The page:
For me writing has always offered The Great Escape and as a genre, historical fiction offers the greatest of escapes. The first three novels I wrote way bank in 1990 were contemporary, and as much as I may deny it, the majority of the content was autobiographical. People often ask me why I changed to writing historical novels. The answer is quite simple; I did not want to wallow in what would inevitably be a kind of therapy journey. My life was hard enough without living it all over again through my writing.
My first historical novel The Hostage Prince came to me as a gift, a voice as it were, during a visit the Carisbrooke castle on the Isle of Wight one darkening winter's evening .It's the story of the two youngest children of King Charles 1st who were imprisoned at the castle after the Regicide. I focussed on their Carer and was transported through time. I lived through that awful period and witnessed the tragic death of the little daughter. It was through her eyes that I spent hours researching. This was a new experience for me as I was not a historian. However, I quickly became one - I had to!
What I love the most about writing historical fiction is giving both real and imaginary characters a time and place. My next two novels followed The Hostage Prince, but Summer's Grace was always there in the back of my mind. I knew I was always going to tell the story of Admiral George Anson's circumnavigation of the Globe in 1740 and his part in the completion of Harrisons Longitude clock. It was part of my family folklore and a subject that had always fascinated me.
George Anson was probably one of the greatest naval innovators in history. His epic journey was filled with harrowing stories of heroism, seamanship and extraordinary insights in to life at sea, including detailed observations on scurvy; the biggest cause of death among sailors at the time. George Anson and his brother came from an ordinary farming family and his tale is a true tale rags to riches. It was George's capture of the Spanish treasure ship making its annual voyage from Acapulco to Manilla that led to his huge fortune.
My family are descended from his brother, who he lived with for most of his life. George Anson married late and had no children and consequently it was his brother and his family who benefitted from the enormous naval fortune George made. This was quickly dispersed as the generations to follow included two families which were thirteen children strong! This produced a tough breed of penniless children who forged lives for themselves. One branch went to Texas and lived a frontier life who held the Anson family legacy with pride.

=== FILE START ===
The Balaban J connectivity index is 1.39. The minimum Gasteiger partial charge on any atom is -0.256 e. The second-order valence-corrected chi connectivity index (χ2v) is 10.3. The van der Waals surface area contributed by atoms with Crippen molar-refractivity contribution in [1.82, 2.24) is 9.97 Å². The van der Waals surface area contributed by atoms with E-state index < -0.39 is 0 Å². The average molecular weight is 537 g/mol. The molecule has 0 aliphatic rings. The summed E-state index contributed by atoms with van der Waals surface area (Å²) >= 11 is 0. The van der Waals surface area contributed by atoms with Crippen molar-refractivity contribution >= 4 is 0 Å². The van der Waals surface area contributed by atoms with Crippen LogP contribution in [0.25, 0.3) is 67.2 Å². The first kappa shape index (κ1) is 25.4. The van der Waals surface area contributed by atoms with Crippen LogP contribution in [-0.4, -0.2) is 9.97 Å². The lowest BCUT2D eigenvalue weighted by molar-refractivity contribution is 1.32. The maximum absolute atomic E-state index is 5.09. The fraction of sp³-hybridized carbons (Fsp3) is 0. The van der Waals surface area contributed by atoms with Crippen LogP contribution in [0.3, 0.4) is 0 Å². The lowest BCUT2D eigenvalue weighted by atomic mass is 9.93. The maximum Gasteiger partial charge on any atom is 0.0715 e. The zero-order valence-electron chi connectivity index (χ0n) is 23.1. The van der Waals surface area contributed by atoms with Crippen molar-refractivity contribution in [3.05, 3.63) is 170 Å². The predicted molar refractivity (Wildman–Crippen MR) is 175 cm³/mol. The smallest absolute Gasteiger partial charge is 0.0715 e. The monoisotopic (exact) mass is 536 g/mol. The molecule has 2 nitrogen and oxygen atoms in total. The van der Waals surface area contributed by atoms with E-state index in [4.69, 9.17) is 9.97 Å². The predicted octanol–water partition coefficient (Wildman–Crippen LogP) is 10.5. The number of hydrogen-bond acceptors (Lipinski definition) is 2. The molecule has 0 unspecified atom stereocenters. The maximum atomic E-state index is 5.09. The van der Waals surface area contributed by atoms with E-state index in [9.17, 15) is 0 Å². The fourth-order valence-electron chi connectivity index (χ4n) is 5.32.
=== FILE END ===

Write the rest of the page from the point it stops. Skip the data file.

So I had it - a story to be told, not from what was known but from what was not known. I began my own journey - research, hours of it. Quite a lot was from family archives and I never took anything from the internet. I can spot internet writing a mile off. You have to get out of your comfort zone and find the story behind.
I knew little of George. His life as a young officer harrying the Spanish on the south coast of America does not reveal much for the public domain except that he was "a ladies man." The rest was for my invention. As was the mosaic of the families affected by his travels. His mistress, the mysterious Consuelo, was a complete creation of the imagination. Conseulo is based on my grandmother, a Texan frontier woman who was very exotic and who remains a mystery. But when asked did Consuelo exist? I answer 'Of course she did, I lived with her for three years and I lived the lives of some of the families that were left behind. I visited the Court of George 2nd and I sailed the high seas.' It's the imagination which put flesh on the dry bones of history and created characters who are forever friends in my mind.
Summer's Grace is out now.